by OCMGA Master Gardener Tammy Borden
I hate weeds, which means I have a lot to hate about my lawn and my gardens. But I have vowed to keep fighting despite what seems like a losing battle. Let’s face it – it’s tough keeping weeds out of our garden. It requires lots of getting down on your hands and knees, working the soil, pulling, digging, and at times using some form of concoction to finally get rid of them. It’s hard work. I swear there can be times when I’m strolling through my gardens and I may see a small weed, and I think to myself, “Oh, I’ll get that tomorrow.” Well, tomorrow comes, and behold, it had grown into something resembling a weed from the Little Shop of Horrors. I’m amazed at how quickly weeds can take over. There are other times, especially in early spring, when I go to pull a weed and catch myself, realizing I was just about to pull out that expensive perennial I had planted the fall before. I can honestly say I have carefully tended a plant that I thought was a flower, only to realize in July that I had been carefully watering and nurturing a clump of wild goldenrod.
There are weeds in life too. And like in the garden, it requires a lot of hard work getting them out. They start out unassuming and sometimes unrecognizable from the good things in our lives. Weeds can be like that. Sometimes weeds in our lives start out small and subtle… like a habit, that left unattended, can grow into a full blown uncontrollable addiction. Or a grudge against someone that, unchecked, can grow into an obsession of hatred. When I was in middle school I was bullied and made fun of by a classmate. She spread nasty rumors about me. She would meet me after school to beat me up. In gym class she would tease me and tell me how ugly I was. Slowly my self image, my value, worth and dignity faded away. I carried those wounds with me for years. My grudge against her was a weed that had eventually grown into hatred that almost destroyed me, and the roots went deep. But the day came when I had to face my weed of hatred towards her and forgive … even though she didn’t ask for it. Even though she didn’t try to make up for what she did. The unforgiveness and hatred that I held onto was hurting me more than the pains I experienced at the time. I wish I had known as a school girl about the principles of weeding: get them when they’re small, and get the whole root. If you’ve ever tried to pull a dandelion you know that it has a really deep tap root. And if you just chop off the leaves and those yellow flowers, your lawn will look pretty nice for a few days. But eventually that weed will come back bigger and stronger than ever. In our lives if we just clean up the outward appearance so that it looks good from the outside, but don’t get the root, the weeds of life will overtake us and only get stronger and more difficult to get rid of.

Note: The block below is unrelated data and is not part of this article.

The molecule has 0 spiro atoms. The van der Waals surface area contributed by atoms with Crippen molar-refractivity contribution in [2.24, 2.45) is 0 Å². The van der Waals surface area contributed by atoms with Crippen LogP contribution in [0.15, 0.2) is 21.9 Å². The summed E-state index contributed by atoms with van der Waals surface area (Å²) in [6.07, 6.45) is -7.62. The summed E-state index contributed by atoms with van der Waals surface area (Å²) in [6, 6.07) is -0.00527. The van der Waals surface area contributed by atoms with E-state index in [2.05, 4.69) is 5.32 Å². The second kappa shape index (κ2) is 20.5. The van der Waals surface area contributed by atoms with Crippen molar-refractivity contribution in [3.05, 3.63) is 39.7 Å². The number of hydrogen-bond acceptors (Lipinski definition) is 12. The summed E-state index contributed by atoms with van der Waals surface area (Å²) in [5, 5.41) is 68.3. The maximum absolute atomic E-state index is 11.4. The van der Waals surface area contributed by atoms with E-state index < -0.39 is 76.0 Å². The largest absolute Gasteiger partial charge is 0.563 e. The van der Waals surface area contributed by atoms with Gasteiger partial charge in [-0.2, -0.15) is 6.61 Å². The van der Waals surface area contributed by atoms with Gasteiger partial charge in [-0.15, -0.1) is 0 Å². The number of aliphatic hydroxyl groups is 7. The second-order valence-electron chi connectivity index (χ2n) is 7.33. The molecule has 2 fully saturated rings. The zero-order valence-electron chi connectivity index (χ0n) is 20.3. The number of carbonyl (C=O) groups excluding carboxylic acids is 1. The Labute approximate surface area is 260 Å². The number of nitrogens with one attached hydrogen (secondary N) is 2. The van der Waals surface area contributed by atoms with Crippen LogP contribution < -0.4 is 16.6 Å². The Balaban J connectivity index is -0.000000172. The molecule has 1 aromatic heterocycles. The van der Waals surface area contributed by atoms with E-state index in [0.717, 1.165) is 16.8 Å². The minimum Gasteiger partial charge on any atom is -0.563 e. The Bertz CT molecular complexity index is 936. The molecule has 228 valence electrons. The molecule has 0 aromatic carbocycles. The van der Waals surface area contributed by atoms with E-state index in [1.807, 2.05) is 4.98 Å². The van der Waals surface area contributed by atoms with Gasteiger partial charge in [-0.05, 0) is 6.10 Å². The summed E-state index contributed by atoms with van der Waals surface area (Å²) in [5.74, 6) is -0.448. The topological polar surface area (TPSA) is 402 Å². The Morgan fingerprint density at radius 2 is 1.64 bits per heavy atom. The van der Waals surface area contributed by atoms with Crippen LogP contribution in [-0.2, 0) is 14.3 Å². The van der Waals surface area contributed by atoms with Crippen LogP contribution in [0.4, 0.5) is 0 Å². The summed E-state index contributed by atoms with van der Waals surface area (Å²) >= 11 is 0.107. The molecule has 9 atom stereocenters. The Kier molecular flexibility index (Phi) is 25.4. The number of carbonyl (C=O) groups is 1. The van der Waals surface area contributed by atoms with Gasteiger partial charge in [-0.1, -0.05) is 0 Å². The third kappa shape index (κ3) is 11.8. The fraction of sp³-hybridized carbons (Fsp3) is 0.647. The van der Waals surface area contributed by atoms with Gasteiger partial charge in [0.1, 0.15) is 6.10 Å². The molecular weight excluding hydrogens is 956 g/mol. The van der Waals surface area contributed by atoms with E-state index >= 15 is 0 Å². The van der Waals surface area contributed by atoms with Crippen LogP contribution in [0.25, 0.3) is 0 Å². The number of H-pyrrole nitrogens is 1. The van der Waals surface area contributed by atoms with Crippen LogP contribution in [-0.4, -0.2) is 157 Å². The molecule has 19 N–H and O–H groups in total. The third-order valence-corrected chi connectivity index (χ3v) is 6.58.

There’s another principle to remove weeds. Have you ever tried pulling weeds during a dry spell? Now compare that to pulling weeds after a good dousing rain. There’s a big difference, isn’t there? When the earth is nourished and softened, it’s easier to pull weeds. But I have known some people who have allowed pain, heartache and trials to harden their hearts like cement. As a result, the weeds of life that have grown through the cracks have a stronghold that won’t let go. I long for them to allow their hearts to be open, to risk having the gentle rain of love penetrate their soul to soften the grip. Our weeds in life need to be treated the same as weeds in a garden. Admittedly, I’ve toiled and worked to remove the deeply rooted weeds of my life, and yes, a lot of time was spent on my knees. And it’s a continual process. Weeds keep trying to spring up and rob the joy of life. But as with my garden, I won’t give up the battle. I’ll continue to learn to identify them and get them when they’re small, and continue to enjoy the journey